Governor Charlie Baker has declared September 18-24 as Forensic Science Week in Massachusetts. This week marks the 10th anniversary of National Forensic Science Week, which recognizes the public service of forensic science professionals within the criminal justice system. The Baker-Polito Administration is pleased to recognize the Massachusetts State Police Crime Laboratory (MSPCL) and its team of forensic practitioners for supporting public safety and advancing criminal investigations through impartial and reliable scientific examination of physical evidence.
“Forensic science, and the highly-skilled individuals who work in labs conducting these investigations and analyses, play a vital role in the criminal justice system,” said Governor Charlie Baker. “We are proud to recognize the forensic science community for their contributions to this critically important field, and their commitment to discovery, integrity and innovation.”
“In recognition of forensic science professionals and their important role in the criminal justice system, our administration commends the nationally accredited MSPCL and its practitioners for their public service and wide-ranging technical expertise in areas such as DNA, ballistics, drugs and toxicology, trace evidence and fingerprint analysis,” said Lt. Governor Karyn Polito. “Their efforts help support the delivery of justice for victims of violent crimes, and we are grateful for their service.”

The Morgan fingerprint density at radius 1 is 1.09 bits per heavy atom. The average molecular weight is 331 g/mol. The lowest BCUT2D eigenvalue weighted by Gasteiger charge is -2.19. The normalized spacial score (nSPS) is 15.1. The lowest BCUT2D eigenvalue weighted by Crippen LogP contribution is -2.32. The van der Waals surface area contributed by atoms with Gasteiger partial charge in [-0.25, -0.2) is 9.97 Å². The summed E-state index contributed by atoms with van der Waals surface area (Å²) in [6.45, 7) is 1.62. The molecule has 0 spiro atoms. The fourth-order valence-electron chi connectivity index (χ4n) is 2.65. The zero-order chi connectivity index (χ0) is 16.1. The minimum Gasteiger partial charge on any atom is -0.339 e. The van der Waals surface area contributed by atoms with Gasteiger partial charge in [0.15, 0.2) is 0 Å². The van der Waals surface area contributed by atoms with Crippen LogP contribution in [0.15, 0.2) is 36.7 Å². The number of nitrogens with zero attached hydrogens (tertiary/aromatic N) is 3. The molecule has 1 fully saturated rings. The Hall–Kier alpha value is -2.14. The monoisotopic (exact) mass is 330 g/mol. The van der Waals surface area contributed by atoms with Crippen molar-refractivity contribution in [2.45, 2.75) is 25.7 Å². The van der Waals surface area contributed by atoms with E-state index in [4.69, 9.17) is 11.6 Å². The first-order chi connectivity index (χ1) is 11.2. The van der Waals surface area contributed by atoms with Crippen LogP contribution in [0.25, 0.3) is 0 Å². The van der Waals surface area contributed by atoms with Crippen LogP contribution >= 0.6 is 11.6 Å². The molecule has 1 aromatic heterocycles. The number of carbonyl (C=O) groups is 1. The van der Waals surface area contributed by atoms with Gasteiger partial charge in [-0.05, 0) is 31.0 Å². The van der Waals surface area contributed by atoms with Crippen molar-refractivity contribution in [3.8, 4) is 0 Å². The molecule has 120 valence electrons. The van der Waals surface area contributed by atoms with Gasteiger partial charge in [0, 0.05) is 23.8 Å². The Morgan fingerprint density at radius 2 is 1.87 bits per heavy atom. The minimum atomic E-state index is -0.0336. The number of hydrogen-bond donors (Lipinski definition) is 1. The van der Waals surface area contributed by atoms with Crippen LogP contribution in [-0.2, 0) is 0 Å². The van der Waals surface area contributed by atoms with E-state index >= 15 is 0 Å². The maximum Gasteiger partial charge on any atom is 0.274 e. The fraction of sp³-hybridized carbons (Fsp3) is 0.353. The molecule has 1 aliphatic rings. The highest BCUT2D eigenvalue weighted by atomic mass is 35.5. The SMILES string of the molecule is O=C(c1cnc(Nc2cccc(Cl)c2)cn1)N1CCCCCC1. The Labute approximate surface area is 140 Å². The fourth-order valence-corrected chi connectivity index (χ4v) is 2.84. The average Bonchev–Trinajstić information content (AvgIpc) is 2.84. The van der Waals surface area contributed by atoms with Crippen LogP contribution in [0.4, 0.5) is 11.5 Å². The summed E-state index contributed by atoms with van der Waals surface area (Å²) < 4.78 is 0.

“We are proud of the dedication and expertise consistently demonstrated by the highly skilled team at the Massachusetts State Police Crime Lab,” said Public Safety and Security Secretary Terrence Reidy. “Forensic Science Week offers an important opportunity to recognize the important contribution of the Commonwealth’s forensic investigators and scientists and their critical role in providing unbiased scientific evidence to advance criminal investigations and support the administration of justice.”
“I’m extremely proud of the professionals in our Forensic Services Group for their outstanding work in gathering and analyzing evidence across a range of disciplines,” said Colonel Christopher S. Mason, Superintendent of the Massachusetts State Police. “Their dedication, skills, and training ensure that scientific evidence is examined and presented according to the highest standards of their field, allowing for the fair and unbiased application of such evidence to the criminal justice process.”
The Massachusetts State Police Crime Laboratory is a full-service laboratory system with nine locations across the Commonwealth, including a new state-of-the-art evidence storage facility. The highly trained scientists at the Laboratory respond to crime scenes, perform laboratory testing, and provide expert testimony. The lab’s scientists conduct forensic analysis in various disciplines, including Criminalistics, DNA, Trace/Arson and Explosives, Drug Chemistry, Ante and Post-Mortem Toxicology, Latent Print and Impression Evidence, and Firearms. Additionally, the Laboratory performs Breath Alcohol Instrument calibrations and collects and processes DNA database samples.